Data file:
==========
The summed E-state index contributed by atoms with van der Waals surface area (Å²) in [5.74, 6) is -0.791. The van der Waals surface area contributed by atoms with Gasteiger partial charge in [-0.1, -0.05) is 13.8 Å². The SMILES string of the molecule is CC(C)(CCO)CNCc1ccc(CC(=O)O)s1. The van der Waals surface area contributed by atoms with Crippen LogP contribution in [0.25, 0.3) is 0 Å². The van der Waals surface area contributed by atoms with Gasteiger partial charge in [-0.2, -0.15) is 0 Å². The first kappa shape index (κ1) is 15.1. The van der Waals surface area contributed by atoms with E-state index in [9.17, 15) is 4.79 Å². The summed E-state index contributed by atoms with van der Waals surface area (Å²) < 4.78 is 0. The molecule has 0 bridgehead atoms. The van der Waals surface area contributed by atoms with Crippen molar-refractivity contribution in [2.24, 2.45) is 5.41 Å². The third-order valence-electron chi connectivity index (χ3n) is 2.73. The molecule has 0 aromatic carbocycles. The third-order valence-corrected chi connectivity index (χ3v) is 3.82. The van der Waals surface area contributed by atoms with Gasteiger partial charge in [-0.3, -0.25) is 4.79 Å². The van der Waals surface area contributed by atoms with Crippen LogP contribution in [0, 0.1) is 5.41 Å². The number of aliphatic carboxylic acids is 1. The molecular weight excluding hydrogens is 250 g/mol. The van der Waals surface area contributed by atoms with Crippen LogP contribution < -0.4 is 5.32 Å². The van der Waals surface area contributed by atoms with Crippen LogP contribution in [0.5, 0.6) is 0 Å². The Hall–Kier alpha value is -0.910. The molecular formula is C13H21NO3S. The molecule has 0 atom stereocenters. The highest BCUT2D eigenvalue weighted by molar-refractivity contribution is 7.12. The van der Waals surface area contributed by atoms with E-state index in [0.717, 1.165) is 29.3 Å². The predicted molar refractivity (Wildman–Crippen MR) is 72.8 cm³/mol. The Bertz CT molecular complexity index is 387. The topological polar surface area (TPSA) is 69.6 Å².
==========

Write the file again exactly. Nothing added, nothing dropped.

The summed E-state index contributed by atoms with van der Waals surface area (Å²) in [5.74, 6) is -0.791. The van der Waals surface area contributed by atoms with Gasteiger partial charge in [-0.1, -0.05) is 13.8 Å². The SMILES string of the molecule is CC(C)(CCO)CNCc1ccc(CC(=O)O)s1. The van der Waals surface area contributed by atoms with Crippen LogP contribution in [0.25, 0.3) is 0 Å². The van der Waals surface area contributed by atoms with Gasteiger partial charge in [-0.2, -0.15) is 0 Å². The first kappa shape index (κ1) is 15.1. The van der Waals surface area contributed by atoms with E-state index in [9.17, 15) is 4.79 Å². The summed E-state index contributed by atoms with van der Waals surface area (Å²) < 4.78 is 0. The molecule has 0 bridgehead atoms. The van der Waals surface area contributed by atoms with Crippen molar-refractivity contribution in [2.24, 2.45) is 5.41 Å². The third-order valence-electron chi connectivity index (χ3n) is 2.73. The molecule has 0 aromatic carbocycles. The third-order valence-corrected chi connectivity index (χ3v) is 3.82. The van der Waals surface area contributed by atoms with Gasteiger partial charge in [-0.3, -0.25) is 4.79 Å². The van der Waals surface area contributed by atoms with Crippen LogP contribution in [0, 0.1) is 5.41 Å². The number of aliphatic carboxylic acids is 1. The molecular weight excluding hydrogens is 250 g/mol. The van der Waals surface area contributed by atoms with Crippen LogP contribution < -0.4 is 5.32 Å². The van der Waals surface area contributed by atoms with Crippen LogP contribution in [0.5, 0.6) is 0 Å². The Hall–Kier alpha value is -0.910. The molecular formula is C13H21NO3S. The molecule has 0 atom stereocenters. The highest BCUT2D eigenvalue weighted by molar-refractivity contribution is 7.12. The van der Waals surface area contributed by atoms with E-state index in [0.717, 1.165) is 29.3 Å². The predicted molar refractivity (Wildman–Crippen MR) is 72.8 cm³/mol. The Bertz CT molecular complexity index is 387. The topological polar surface area (TPSA) is 69.6 Å².